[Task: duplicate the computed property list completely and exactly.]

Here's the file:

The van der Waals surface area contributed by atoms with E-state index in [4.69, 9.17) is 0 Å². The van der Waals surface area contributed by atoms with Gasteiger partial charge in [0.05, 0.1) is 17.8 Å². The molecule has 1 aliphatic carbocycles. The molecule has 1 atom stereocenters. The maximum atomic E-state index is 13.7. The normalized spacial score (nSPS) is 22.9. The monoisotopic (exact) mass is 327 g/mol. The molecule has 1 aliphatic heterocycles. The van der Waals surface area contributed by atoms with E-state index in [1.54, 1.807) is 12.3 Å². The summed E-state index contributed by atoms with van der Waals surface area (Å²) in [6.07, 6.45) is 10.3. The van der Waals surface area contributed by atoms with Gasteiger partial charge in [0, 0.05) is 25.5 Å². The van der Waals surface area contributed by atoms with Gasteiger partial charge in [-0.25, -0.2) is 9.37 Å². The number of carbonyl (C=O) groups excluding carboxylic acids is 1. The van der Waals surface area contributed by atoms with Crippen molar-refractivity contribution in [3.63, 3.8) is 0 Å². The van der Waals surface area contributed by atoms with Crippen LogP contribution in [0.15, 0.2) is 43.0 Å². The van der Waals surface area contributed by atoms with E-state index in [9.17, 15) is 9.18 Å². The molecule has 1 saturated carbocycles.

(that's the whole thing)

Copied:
The van der Waals surface area contributed by atoms with E-state index in [4.69, 9.17) is 0 Å². The van der Waals surface area contributed by atoms with Gasteiger partial charge in [0.05, 0.1) is 17.8 Å². The molecule has 1 aliphatic carbocycles. The molecule has 1 atom stereocenters. The maximum atomic E-state index is 13.7. The normalized spacial score (nSPS) is 22.9. The monoisotopic (exact) mass is 327 g/mol. The molecule has 1 aliphatic heterocycles. The van der Waals surface area contributed by atoms with E-state index in [1.54, 1.807) is 12.3 Å². The summed E-state index contributed by atoms with van der Waals surface area (Å²) in [6.07, 6.45) is 10.3. The van der Waals surface area contributed by atoms with Gasteiger partial charge in [0, 0.05) is 25.5 Å². The van der Waals surface area contributed by atoms with Gasteiger partial charge in [-0.25, -0.2) is 9.37 Å². The number of carbonyl (C=O) groups excluding carboxylic acids is 1. The van der Waals surface area contributed by atoms with Crippen molar-refractivity contribution in [3.63, 3.8) is 0 Å². The van der Waals surface area contributed by atoms with Crippen LogP contribution in [0.15, 0.2) is 43.0 Å². The van der Waals surface area contributed by atoms with E-state index in [9.17, 15) is 9.18 Å². The molecule has 1 saturated carbocycles.